A traumatic brain injury (“TBI”) can have serious long-term effects that interfere with a railroader’s job and daily life. TBI can result when one’s head is struck with force.
However, a railroader does not need to hit his head on an object to suffer a brain injury. Sudden and violent head movement may also produce a brain injury.
TBI is significant because it affects a railroader’s ability to function. Loss of function depends upon the area of the brain that is damaged. An injured railroader with TBI may look the same, but the railroader is not the same person. [See Traumatic Brain Injury Checklist ]
Symptoms of brain injury can include headaches, memory problems, word finding difficulties, fatigue, changes in emotion, sleep changes, dizziness, changes in vision, smell or taste, feelings of being overwhelmed by noise or crowds, impulsiveness, poor concentration, distraction and lack of organization. Generally, four or more of these symptoms suggests that the railroader should be evaluated for TBI by medical professionals.
Diagnosing TBI can be difficult. MRI or CT scans can show bleeding in the brain. Bleeding creates pressure that can damage brain tissue; however, the MRI or CT scan can be “negative”, or in other words “normal”. This does not mean that a railroader does not suffer from TBI. The railroader may have a serious brain injury, yet the CT scan or MRI may be negative. It may be necessary to obtain testing by a neuropsychologist to detect TBI. These tests are 90-95% accurate in diagnosing TBI. Other tests, such as an EEG, which measures brain electrical activity, or a brain spectrograph, which measures blood flow, may be required to adequately evaluate the injury.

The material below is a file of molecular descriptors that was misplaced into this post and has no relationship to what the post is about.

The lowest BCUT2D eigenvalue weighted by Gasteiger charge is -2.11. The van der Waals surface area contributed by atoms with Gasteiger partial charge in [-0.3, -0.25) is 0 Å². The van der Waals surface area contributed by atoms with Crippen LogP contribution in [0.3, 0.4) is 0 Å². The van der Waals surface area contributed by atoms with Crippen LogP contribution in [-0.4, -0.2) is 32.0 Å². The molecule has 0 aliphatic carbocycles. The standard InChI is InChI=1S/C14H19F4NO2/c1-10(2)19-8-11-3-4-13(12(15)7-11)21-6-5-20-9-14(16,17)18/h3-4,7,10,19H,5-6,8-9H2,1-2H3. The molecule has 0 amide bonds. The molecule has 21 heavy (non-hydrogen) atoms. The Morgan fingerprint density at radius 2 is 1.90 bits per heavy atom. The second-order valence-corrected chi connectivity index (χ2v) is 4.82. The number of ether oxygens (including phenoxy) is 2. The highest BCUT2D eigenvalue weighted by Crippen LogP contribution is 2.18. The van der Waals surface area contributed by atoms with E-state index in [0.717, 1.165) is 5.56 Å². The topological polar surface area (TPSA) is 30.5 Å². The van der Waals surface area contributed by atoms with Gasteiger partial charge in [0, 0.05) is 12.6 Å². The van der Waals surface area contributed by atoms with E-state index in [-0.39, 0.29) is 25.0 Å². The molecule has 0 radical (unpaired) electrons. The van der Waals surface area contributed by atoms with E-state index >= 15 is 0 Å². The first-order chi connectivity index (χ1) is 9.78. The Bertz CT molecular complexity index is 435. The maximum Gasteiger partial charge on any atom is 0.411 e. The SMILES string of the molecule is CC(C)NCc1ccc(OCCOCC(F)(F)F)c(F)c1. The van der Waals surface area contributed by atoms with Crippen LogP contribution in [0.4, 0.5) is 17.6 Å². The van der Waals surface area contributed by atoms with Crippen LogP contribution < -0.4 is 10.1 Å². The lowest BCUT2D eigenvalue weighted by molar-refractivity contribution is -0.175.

The key for the railroader with TBI is to establish a good working relationship with his doctors. A railroader should get his doctors to understand his situation by keeping a written list of problems he is encountering. It is especially important to keep a symptoms list when suffering from TBI because TBI can result in memory loss. It is also important to begin a head injury program. A head injury program is therapy designed to improve functioning skills and to develop coping approaches. Studies show that the earlier the head injury program is started the better the recovery.
It also may be necessary to involve a psychiatrist to help the injured railroader deal with emotional and behavioral problems resulting from the brain injury. Many of our clients have experienced depression after TBI. A psychiatrist can prescribe medication to help with this problem. Psychologists also can help the injured railroader deal with emotions, control behavior and assist the railroader’s family during the recovery process. In order to further improve, an injured railroader also may need to work with speech and language pathologists, occupational therapists, and vocational rehabilitation counselors.
With appropriate treatment and time, many activities of daily living (“ADLs”) can be restored, and most railroaders will improve, although recovery from TBI is never 100%. The railroader with TBI is going to be left with some permanent impairment. Unfortunately, in some instances, a railroader may not be able to continue to perform his job because his ability to function is impaired. To achieve the fullest medical recovery possible, learn to recognize the sypmtoms of TBI and obtain treatment as soon as possible.
The FELA - Federal Employers’ Liability Act provides for money damages for railway workers suffering from traumatic brain injury who were injured at work. Under the FELA, a railroad worker may recover money damages for past and future lost wages, as well as any past and future pain, suffering and disability resulting from the TBI.